May 5, 2014

The NYT ventures to opine that President Obama is "not good enough."

Yesterday, I avoided blogging the NYT editorial "President Obama and the World" because of its maddeningly bland demeanor. No. I'm kidding. "Maddeningly bland demeanor" is just one of the many phrases within which the editors' opinion was couched. And I got tired of searching around in between the comfy cushions of that couch looking for lost quarters.

"Mr. Obama has opened himself to criticism," but he's "precisely the kind of" President people say they wanted. He's "done a better job than his detractors allow." The criticisms are "overblown." "Some analysts have suggested... Others say... These criticisms have some truth... It is tempting to dismiss criticism from right-wing Republicans... It was disquieting to hear... But there is also powerful criticism from Democrats, liberals and centrists... His critics are inconsistent... people on the left and the right... find him unfocused, weak and passive.... the perception — of weakness, dithering, inaction...."

Everything is put in terms of what other people think. What other people think is apparently not exactly right, but how wrong is it?
Taken as a whole and stripped as much as possible of ideological blinkers, Mr. Obama’s record on foreign policy is not as bad as his critics say. It’s just not good enough.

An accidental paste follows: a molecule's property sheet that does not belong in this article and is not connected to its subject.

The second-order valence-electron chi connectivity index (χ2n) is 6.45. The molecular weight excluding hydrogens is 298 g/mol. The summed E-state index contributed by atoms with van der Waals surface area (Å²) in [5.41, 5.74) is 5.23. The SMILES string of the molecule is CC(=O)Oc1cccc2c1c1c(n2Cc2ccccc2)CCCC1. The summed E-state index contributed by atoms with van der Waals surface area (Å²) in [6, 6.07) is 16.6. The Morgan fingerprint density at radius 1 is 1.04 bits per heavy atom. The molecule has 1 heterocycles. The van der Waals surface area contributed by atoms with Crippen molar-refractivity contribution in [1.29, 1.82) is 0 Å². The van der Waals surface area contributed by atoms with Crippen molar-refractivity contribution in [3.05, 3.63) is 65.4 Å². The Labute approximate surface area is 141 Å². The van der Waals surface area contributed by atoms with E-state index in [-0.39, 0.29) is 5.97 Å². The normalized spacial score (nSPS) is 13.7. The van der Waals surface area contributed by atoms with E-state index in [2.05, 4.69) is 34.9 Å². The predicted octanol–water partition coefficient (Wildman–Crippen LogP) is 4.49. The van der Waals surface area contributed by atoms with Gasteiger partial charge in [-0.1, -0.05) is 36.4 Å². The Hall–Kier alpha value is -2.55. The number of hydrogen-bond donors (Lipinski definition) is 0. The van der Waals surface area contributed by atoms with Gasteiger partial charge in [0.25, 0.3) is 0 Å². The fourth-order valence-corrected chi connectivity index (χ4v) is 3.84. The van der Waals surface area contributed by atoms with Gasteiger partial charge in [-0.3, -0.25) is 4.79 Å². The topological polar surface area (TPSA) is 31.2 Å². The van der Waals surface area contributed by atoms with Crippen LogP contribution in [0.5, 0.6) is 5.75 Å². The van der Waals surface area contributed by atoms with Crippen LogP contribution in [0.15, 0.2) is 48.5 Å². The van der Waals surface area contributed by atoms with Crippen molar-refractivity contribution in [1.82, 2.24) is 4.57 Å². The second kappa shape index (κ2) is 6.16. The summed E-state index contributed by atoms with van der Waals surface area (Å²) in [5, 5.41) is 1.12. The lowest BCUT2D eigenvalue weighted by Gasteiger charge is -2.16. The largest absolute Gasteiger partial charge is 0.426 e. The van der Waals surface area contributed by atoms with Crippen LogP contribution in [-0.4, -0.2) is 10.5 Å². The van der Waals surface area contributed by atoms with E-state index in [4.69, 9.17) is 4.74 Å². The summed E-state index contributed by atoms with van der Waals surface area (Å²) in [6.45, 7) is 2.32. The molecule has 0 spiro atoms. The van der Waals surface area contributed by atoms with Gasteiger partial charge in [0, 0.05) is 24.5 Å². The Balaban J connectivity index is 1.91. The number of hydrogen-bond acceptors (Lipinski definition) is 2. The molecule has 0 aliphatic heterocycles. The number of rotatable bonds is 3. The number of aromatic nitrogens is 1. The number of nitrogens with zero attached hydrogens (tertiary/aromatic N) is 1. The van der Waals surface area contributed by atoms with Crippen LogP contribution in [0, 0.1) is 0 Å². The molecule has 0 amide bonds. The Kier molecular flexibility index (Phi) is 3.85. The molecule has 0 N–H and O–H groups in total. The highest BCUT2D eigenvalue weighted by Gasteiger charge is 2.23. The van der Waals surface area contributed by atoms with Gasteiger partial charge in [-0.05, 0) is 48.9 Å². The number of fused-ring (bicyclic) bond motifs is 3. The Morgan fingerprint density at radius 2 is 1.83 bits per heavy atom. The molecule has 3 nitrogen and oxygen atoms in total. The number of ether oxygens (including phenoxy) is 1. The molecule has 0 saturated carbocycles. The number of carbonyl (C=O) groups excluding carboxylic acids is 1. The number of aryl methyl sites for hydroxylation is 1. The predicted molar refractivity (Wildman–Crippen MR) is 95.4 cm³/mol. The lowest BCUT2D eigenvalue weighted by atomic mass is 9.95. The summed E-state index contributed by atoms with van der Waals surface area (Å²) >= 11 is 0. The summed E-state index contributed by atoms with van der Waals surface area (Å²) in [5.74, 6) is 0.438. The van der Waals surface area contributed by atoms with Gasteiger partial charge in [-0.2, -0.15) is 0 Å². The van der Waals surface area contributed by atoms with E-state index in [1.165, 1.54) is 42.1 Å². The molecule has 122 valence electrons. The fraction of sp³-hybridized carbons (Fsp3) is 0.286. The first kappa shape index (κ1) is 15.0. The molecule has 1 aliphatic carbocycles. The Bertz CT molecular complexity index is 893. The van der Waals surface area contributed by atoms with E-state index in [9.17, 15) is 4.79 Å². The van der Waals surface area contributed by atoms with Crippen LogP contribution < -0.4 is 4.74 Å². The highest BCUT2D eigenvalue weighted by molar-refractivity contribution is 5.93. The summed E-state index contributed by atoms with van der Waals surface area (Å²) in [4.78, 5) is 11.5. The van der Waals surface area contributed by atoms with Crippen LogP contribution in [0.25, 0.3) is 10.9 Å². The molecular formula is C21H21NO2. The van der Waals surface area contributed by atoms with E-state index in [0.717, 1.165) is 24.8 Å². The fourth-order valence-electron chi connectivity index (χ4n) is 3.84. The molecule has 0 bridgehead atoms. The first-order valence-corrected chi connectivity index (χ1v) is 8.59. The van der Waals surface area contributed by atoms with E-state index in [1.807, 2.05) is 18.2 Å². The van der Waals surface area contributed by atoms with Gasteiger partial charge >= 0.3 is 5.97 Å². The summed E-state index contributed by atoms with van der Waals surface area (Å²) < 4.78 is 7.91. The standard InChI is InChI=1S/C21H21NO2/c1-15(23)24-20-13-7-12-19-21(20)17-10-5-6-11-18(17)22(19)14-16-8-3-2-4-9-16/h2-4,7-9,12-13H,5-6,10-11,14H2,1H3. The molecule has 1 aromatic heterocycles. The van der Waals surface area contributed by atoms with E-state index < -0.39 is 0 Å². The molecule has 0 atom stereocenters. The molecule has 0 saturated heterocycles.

Given how annoying it was to read this editorial — and I finally did  — I wanted to get a blog post out of it to give you something short and useful. What feels useful to me is: 1. Notice the extremity of the NYT editors' resistance to owning any criticism of this President, 2. The NYT editors must have some serious criticism they really do want to set down in print, even if they don't want readers to find it in the text, and 3. Perhaps the editors know that they have left themselves open to criticism, as they allow 8 years to pass without any serious criticism of a President.

There, now... did I find any quarters?

45 comments:

Oso Negro said...

Meh. The New York Times. 3rd largest newspaper by circulation in the United States, 39th in the world. Relentless shills for the Democratic Party, leading propaganda organ of big state progressivism. Home of Walter Duranty, front man for Stalin, whose crooked reporting on the Holodomor of the early 1930s was not retracted for more than 50 years. These people make a tepid comment on the disaster of Obama. Startling.

MayBee said...

Good observations about the NYT!

"Exactly the kind of president people said they wanted" is especially precious. People are forever thinking they want one kind of thing, but when it isn't as good as they thought it'd be, they want something else.

How many people cheat on a spouse or even divorce after 6 years, even though they'd married exactly the kind of person they'd said they wanted?

FleetUSA said...

The NYT is loath to ever criticize this Manchurian president they foisted on us. Hence all the comfy cushion language.

If it were any other (especially Republican) president their knives would be dripping in blood.

tim maguire said...